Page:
George Lucas Educational Foundation
Social & Emotional Learning (SEL)

Getting Creative With SEL

How to incorporate creative expression and movement in the classroom while building social and emotional learning skills.

November 6, 2018

Finding opportunities to integrate creative expression and movement throughout the school day is a priority in the development of the whole child. Leveraging creative expression and movement to build core social and emotional learning (SEL) competencies, however, is a relatively new concept.

Creative expression can be achieved through a variety of modalities and provides opportunities to identify, process, and express emotions. Movement can be integrated into the school day in ways that are appropriate for almost any grade level, and movement forms neural connections that help us better understand our own emotions and build empathy for others.

Encouraging Creative Expression 

Being creative is an inherently vulnerable process. In order to authentically build SEL competencies through creative expression, teachers need to strive to create a safe space, provide time, and open doors for validation.

  • Creating a safe and supportive classroom environment: Through a consensual conversation about class norms, teachers work to continually develop a space where students feel comfortable sharing emotions and know that their feelings will be respected, setting the stage for creative expression.
  • Providing time: Set up daily opportunities to build SEL skills to make emotion identification, expression, and management a daily practice. When a person prioritizes physical health, they don’t eat healthy or exercise for one day; rather, they develop an ongoing routine. Strengthening social and emotional well-being is no different.
  • Opening the doors for validation: Give students time to share and acknowledge each other’s emotions. Help students develop affirming statements they use with one another, such as, “I see you, I hear you, and now I better understand you.” This will help build empathy and foster a positive classroom culture. Writing and drawing can be nice additions here, as both are outlets that help us identify and process emotions and experiences. Some teachers also use journaling as an emotion management strategy.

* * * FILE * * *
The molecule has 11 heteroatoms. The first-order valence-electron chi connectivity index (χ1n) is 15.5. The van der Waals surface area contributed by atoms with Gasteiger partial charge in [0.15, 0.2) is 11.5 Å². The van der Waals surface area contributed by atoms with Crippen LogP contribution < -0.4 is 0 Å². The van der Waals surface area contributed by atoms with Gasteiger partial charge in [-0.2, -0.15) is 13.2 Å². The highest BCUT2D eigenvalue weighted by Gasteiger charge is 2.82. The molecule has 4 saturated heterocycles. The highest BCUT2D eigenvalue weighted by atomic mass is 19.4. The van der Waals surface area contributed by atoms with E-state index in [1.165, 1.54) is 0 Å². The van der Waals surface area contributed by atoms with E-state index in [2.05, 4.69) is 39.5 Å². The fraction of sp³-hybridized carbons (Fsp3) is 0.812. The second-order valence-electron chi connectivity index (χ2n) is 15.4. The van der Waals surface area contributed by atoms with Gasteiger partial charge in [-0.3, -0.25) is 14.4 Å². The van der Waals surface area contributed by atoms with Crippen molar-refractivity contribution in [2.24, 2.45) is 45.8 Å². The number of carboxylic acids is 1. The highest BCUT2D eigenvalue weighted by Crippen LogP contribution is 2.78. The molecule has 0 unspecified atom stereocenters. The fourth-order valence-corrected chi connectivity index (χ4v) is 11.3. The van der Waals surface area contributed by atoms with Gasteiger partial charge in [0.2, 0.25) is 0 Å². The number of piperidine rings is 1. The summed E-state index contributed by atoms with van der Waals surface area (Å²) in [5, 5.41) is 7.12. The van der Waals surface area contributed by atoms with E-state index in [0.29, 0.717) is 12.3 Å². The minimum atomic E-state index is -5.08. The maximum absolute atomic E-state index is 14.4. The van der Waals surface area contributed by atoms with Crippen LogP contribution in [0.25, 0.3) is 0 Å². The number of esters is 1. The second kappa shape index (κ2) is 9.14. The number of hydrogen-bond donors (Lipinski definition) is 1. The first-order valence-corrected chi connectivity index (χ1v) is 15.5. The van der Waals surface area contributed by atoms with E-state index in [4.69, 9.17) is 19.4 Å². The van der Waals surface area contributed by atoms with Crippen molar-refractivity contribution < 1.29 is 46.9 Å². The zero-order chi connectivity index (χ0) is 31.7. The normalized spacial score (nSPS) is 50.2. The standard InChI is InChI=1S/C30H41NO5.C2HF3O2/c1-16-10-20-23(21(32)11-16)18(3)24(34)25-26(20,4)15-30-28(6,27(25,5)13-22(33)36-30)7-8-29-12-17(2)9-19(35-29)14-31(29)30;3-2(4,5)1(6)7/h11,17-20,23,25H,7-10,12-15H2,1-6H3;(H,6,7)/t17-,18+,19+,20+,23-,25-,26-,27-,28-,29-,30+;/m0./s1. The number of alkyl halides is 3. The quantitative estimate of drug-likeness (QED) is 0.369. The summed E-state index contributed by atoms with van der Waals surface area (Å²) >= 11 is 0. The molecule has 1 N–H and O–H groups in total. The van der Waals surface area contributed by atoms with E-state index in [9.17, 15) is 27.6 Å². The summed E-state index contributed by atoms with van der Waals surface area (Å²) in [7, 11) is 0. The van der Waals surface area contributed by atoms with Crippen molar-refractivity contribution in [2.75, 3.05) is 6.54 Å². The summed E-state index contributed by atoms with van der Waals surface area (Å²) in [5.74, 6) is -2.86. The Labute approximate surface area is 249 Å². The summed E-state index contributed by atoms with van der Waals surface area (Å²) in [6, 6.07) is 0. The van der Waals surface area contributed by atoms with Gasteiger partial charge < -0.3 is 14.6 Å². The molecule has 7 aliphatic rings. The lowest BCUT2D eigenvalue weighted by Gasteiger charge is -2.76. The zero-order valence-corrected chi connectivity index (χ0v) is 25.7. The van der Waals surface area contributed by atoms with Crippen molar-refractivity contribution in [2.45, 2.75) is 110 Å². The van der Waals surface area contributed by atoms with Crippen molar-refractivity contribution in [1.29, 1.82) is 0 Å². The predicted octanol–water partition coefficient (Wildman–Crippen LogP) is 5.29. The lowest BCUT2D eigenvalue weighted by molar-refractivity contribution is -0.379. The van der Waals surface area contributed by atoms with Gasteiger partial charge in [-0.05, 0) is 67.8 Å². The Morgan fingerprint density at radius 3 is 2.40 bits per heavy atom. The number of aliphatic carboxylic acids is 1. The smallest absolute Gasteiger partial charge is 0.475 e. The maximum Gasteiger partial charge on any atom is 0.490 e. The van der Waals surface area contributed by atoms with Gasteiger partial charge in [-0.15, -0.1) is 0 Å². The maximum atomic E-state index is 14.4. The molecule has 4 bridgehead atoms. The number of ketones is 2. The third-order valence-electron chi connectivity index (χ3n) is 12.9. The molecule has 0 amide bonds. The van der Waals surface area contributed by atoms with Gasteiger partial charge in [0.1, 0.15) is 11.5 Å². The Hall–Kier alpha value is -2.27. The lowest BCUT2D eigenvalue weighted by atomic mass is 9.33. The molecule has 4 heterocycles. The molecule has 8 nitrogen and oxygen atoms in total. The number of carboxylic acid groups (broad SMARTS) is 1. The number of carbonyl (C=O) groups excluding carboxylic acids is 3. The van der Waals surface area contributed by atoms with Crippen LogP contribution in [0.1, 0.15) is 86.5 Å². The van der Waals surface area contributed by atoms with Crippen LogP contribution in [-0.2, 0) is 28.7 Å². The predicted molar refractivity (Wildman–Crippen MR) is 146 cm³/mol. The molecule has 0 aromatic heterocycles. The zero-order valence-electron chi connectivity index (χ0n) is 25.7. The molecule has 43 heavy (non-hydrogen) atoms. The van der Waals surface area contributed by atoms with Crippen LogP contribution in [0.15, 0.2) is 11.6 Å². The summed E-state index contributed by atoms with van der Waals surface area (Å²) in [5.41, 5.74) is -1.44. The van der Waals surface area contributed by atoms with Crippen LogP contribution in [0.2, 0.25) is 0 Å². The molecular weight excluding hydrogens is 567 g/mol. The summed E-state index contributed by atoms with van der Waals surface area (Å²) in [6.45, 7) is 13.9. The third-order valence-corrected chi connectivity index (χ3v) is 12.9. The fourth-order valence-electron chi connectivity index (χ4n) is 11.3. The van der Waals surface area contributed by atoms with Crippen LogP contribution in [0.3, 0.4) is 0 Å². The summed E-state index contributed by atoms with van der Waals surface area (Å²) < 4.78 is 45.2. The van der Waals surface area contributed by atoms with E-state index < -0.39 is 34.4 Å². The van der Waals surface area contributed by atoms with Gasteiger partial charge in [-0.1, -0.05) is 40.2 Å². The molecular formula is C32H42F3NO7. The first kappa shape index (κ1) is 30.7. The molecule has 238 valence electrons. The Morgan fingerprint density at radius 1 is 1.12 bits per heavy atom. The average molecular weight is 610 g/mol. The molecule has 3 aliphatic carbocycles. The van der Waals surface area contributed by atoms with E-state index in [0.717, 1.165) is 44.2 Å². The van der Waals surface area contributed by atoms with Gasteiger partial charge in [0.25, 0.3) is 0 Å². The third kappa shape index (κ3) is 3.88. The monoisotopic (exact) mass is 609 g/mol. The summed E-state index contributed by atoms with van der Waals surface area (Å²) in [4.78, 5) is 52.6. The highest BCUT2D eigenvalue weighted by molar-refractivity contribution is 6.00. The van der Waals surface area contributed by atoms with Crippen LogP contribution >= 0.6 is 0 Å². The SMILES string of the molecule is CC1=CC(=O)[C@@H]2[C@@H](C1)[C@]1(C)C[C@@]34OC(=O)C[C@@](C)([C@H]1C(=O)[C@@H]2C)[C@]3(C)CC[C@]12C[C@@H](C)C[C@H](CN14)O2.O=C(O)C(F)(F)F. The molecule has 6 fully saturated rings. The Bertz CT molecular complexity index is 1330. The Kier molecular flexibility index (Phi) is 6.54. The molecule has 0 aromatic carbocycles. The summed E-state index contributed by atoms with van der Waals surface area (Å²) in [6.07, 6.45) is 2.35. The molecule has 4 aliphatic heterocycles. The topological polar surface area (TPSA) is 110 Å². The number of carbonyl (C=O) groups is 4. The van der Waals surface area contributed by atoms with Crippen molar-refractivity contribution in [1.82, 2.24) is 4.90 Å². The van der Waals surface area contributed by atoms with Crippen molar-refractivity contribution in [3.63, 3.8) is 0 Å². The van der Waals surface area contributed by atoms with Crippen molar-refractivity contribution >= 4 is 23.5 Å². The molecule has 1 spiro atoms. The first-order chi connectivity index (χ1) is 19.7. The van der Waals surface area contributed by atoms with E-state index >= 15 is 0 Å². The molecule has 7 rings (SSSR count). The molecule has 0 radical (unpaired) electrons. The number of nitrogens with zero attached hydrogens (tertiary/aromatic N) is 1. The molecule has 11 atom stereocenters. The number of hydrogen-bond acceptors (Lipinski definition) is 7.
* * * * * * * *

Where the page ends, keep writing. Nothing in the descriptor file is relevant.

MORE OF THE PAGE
Classroom Activities to Bring Creative Expression to Life

There are a number of ways that creative expression and movement can be incorporated to teach and build SEL skills.

Human tableaux. This involves students creating an image that’s frozen in time, similar to a snapshot. For this exercise, students work in groups to create images in response to particular prompts. One student in the group is the director and the others are actors. The director places students into a still image that answers the prompt from their perspective. Prompts could include: “What will success look like for you this school year?” and “What is a current challenge you’re facing?” You can even use this exercise to have students describe what they did over a school break.

One word, plus movement: Open the school day by asking each student to share one word that describes how they’re currently feeling and pair it with a movement. Take this a step further by having all classmates mirror the movement back to show validation. Or have students try on different emotions by using their faces and bodies to depict what happiness, anger, stress, pride, surprise, sadness, etc. might look and feel like.

Gratitude practice: Ask students to close their eyes and think about something they’re grateful for. Then tell them to think of a movement they could do that describes how that gratitude makes them feel. Then have them open their eyes and give them time to share their movements with one another. You can do this exercise with other emotions as well—optimism, worry, frustration, joy.

Leveraging technology helps to provide this safe and structured time and guide students through experiential, creative exercises. Here are two videos that walk students through creative exercises:

Incorporating creative expression and movement in the classroom might seem intimidating at first. Providing students with a structured space to engage in creative expression can help them feel more comfortable. And presenting them with clear models and examples that describe what these activities will look like can also encourage them to actively participate.

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